Happy New Year!…Video from Sydney Harbour Bridge…Making errors throughout the year…

View from a local beach, on a stroll around the country.

This morning for the first time in a year, we posted “Photo from one year ago today, January 1, 2016” that indicated “2016” as opposed to “2015.” We’ll see how long it takes for me to make an error and post 2015 in this daily highlight regarding a photo from the prior year.

It is easy to make mistakes while writing each day of the year. Since we began our trips in October 2012, we’ve published the following posts for every year:

There are many ponds on the farmland.

2012 – 159 posts
2013 – 346 posts
2014 – 376 posts
2015 – 365 posts
2016 – 373 posts

With our goal of posting once a day, why did we post less than 365 times in 2013?   It was at the halfway point of 2013 that we decided to publish daily.

Why did we spend more than 365 days a year in 2014 and 2016? First, 2016 was a leap year, which added one more day on February 29. Secondly, when we’ve flown or cruised frequently we often posted a short blurb earlier in the day, later uploading a more comprehensive post.

Recently planted agricultural field for hotter summer weather.

As for errors, they’re inevitable. As much as we’d prefer to be “error free” no matter how much proof reading, we conduct, we easily miss typos, grammar errors and my nemesis, paragraph spacing issues.

We’ll start with the paragraph spacing issues. Blogger has a faulty system. Posting multiple photos have an impact on the ability of users to correct line and paragraph spacing. 

Farmland on a sun-drenched day.

In addition, when the Wi-Fi connection is slow, the spacing of lines and paragraphs becomes a major problem. If there is one thing that takes the most of my time, it is to try to correct the spacing. It’s not so much a problem with other blog publishing programs like WordPress.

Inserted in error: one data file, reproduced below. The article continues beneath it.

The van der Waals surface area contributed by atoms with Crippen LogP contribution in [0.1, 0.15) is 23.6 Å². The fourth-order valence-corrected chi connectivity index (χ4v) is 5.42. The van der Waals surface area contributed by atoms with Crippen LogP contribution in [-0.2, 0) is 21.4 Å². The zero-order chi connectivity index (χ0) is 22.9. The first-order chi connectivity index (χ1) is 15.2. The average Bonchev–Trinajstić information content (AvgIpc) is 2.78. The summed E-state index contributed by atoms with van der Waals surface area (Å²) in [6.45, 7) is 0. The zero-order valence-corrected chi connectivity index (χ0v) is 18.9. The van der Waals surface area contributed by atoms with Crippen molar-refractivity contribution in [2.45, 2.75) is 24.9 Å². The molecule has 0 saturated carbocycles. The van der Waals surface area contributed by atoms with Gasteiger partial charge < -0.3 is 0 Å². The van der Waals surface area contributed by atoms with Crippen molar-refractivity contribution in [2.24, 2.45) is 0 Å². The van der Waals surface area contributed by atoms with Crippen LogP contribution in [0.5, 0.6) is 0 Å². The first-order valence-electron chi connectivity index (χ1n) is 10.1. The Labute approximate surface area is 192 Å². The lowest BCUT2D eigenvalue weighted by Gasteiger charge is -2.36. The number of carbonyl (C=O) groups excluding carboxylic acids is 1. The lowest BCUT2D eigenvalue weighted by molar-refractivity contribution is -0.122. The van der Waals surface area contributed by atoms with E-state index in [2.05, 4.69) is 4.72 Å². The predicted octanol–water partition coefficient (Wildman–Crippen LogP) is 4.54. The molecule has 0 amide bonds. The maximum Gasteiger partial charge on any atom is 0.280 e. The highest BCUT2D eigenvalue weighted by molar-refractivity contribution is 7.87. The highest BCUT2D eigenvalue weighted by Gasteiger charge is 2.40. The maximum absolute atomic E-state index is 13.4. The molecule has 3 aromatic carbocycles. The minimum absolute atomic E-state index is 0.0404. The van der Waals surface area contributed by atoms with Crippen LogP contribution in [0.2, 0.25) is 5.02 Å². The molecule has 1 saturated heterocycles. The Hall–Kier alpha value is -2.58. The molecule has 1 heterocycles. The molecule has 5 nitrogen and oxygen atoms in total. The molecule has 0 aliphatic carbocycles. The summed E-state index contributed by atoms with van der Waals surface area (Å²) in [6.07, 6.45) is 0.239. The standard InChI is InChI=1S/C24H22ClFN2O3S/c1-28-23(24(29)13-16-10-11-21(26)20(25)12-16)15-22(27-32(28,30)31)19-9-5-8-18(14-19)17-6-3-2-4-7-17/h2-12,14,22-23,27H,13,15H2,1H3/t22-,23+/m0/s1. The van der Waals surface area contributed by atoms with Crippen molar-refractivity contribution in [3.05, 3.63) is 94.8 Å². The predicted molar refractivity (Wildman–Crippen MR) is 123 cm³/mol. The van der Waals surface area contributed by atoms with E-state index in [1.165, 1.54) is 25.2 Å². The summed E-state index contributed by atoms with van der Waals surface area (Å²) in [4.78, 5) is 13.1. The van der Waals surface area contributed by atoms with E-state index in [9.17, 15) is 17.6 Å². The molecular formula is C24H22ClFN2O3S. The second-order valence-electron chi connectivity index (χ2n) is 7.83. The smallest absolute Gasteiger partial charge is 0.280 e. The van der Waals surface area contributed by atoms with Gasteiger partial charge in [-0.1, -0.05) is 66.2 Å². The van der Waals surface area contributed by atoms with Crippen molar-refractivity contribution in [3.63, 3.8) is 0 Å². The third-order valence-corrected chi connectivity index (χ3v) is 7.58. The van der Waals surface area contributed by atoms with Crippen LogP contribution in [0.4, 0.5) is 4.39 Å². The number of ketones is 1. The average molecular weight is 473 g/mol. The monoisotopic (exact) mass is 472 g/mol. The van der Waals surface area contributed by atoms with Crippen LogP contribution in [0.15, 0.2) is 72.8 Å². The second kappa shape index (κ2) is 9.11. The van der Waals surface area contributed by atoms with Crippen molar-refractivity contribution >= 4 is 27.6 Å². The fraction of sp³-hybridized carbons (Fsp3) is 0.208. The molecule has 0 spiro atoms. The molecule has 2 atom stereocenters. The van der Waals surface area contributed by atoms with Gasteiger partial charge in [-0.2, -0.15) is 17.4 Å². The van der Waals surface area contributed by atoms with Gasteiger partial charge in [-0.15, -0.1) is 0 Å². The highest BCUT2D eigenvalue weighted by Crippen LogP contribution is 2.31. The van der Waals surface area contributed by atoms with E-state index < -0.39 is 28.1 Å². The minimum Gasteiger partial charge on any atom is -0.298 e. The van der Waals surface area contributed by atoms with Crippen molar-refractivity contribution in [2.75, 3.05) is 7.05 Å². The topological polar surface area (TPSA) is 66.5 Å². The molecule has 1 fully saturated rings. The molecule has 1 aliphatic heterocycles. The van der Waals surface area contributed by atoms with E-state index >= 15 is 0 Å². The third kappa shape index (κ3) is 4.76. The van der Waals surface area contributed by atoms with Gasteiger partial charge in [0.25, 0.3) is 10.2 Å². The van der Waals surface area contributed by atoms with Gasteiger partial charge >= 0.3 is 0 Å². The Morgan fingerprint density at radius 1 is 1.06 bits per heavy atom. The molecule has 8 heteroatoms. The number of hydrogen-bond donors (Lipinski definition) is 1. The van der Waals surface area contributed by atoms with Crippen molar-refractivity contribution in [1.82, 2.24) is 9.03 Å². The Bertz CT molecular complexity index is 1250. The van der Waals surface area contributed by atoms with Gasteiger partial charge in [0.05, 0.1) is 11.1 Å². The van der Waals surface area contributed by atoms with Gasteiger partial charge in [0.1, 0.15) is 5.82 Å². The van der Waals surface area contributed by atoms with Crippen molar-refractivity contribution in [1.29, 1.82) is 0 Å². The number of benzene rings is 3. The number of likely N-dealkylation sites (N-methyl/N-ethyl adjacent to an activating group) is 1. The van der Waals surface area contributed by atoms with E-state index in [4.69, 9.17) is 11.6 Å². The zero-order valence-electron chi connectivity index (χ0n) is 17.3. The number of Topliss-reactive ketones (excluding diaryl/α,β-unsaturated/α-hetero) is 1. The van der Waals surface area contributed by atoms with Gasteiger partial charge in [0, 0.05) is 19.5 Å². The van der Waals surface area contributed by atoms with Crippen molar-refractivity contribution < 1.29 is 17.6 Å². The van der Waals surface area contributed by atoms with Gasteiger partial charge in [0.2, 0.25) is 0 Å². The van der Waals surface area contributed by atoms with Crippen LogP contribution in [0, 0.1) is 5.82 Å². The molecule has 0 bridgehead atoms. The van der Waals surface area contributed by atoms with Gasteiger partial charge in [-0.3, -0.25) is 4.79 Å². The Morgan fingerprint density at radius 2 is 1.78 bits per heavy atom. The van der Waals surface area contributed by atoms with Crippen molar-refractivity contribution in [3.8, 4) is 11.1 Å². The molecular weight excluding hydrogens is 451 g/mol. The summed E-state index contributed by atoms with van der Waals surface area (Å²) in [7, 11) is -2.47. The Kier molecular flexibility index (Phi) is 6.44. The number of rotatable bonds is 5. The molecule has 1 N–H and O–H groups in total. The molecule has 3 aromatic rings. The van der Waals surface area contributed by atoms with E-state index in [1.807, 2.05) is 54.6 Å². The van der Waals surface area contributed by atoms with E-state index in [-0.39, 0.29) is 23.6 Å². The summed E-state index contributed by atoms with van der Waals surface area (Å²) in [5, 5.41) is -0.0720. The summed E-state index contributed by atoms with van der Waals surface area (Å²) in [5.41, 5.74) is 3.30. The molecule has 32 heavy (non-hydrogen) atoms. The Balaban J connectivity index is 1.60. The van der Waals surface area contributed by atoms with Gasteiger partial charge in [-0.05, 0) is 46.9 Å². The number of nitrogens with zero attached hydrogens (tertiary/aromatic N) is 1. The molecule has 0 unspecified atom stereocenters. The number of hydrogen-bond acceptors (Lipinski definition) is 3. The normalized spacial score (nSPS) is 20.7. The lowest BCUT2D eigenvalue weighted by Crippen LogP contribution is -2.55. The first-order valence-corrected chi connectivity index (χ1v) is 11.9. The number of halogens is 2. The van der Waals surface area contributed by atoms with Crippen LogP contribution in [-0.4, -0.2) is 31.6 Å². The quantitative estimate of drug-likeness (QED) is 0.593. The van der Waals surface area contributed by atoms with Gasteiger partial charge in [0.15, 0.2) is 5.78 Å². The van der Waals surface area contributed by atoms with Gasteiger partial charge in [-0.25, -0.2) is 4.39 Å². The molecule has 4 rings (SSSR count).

Why aren’t we moving from Blogger to WordPress? We’d lose all of our stats and have to begin again, perhaps losing many of our past posts. As an avid “numbers cruncher” and stats fanatic, this would be awful. So we used Blogger, hoping that one day they will make changes to impact this one area of concern.

View of our vacation home from a nearby park. (Similar image shown recently).

Beside the paragraph spacing issue, we make plenty of errors. I can read and reread a post several times. Once I upload the post, within moments, Tom is busy reading through every word and photo caption. There is rarely an occasion when he doesn’t find any errors which I immediately correct per his suggestions. 

At times, I’m appalled by the nature of an error. How did I not see this when reviewing the post? I suppose it’s human nature. We easily miss mistakes we’ve made. That’s why they’re called mistakes.

Mom and her colt. 

As the New Year rolled in last night, while we watched the festivities in Sydney on TV for which we’ve included the this fabulous video, I considered making a New Year’s resolution for the first time in decades, no more errors in the posts.

But, as I contemplated this possibility, my eyes landed on our slogan at the top of our home page which reads: “Wafting Through Our World Wide Travels with Ease, Joy and Simplicity.”

Close up Bottle Brush plant.

In my old life, perfectionism was the order of the day, an endless objective, never fulfilled. That’s changed progressively over these past four plus years. We’re finally nearing the pinnacle of acceptance of our flaws, our idiosyncrasies and our eccentricities. We’ll never strive for perfection again.